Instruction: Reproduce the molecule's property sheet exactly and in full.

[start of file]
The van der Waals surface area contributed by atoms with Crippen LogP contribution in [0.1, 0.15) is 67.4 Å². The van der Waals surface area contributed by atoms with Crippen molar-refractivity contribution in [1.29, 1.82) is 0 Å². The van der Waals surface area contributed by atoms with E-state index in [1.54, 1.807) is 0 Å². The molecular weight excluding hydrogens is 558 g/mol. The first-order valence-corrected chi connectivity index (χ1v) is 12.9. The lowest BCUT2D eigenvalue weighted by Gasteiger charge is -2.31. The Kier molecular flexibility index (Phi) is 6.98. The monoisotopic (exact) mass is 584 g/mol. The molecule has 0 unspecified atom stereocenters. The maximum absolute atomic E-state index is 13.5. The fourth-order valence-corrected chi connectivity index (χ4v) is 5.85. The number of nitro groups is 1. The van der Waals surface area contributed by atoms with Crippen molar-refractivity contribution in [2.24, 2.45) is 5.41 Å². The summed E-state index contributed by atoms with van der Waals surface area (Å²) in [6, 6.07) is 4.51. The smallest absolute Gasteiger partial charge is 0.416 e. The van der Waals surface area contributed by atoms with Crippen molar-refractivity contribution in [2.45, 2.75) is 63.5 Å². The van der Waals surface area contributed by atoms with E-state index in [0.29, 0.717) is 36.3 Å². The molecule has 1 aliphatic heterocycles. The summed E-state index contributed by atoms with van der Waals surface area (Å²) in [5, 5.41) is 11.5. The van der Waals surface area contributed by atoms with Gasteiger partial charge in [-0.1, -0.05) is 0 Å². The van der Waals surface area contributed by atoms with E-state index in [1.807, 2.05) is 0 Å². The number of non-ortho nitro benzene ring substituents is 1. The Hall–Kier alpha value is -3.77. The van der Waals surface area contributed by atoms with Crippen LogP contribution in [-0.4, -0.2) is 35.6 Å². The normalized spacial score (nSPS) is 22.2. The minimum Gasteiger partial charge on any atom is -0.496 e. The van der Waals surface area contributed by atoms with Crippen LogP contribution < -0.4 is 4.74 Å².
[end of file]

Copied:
The van der Waals surface area contributed by atoms with Crippen LogP contribution in [0.1, 0.15) is 67.4 Å². The van der Waals surface area contributed by atoms with Crippen molar-refractivity contribution in [1.29, 1.82) is 0 Å². The van der Waals surface area contributed by atoms with E-state index in [1.54, 1.807) is 0 Å². The molecular weight excluding hydrogens is 558 g/mol. The first-order valence-corrected chi connectivity index (χ1v) is 12.9. The lowest BCUT2D eigenvalue weighted by Gasteiger charge is -2.31. The Kier molecular flexibility index (Phi) is 6.98. The monoisotopic (exact) mass is 584 g/mol. The molecule has 0 unspecified atom stereocenters. The maximum absolute atomic E-state index is 13.5. The fourth-order valence-corrected chi connectivity index (χ4v) is 5.85. The number of nitro groups is 1. The van der Waals surface area contributed by atoms with Crippen molar-refractivity contribution in [2.24, 2.45) is 5.41 Å². The summed E-state index contributed by atoms with van der Waals surface area (Å²) in [6, 6.07) is 4.51. The smallest absolute Gasteiger partial charge is 0.416 e. The van der Waals surface area contributed by atoms with Crippen molar-refractivity contribution in [2.45, 2.75) is 63.5 Å². The van der Waals surface area contributed by atoms with E-state index in [0.29, 0.717) is 36.3 Å². The molecule has 1 aliphatic heterocycles. The summed E-state index contributed by atoms with van der Waals surface area (Å²) in [5, 5.41) is 11.5. The van der Waals surface area contributed by atoms with Gasteiger partial charge in [-0.1, -0.05) is 0 Å². The van der Waals surface area contributed by atoms with E-state index in [1.807, 2.05) is 0 Å². The number of non-ortho nitro benzene ring substituents is 1. The Hall–Kier alpha value is -3.77. The van der Waals surface area contributed by atoms with Crippen LogP contribution in [-0.4, -0.2) is 35.6 Å². The normalized spacial score (nSPS) is 22.2. The minimum Gasteiger partial charge on any atom is -0.496 e. The van der Waals surface area contributed by atoms with Crippen LogP contribution < -0.4 is 4.74 Å².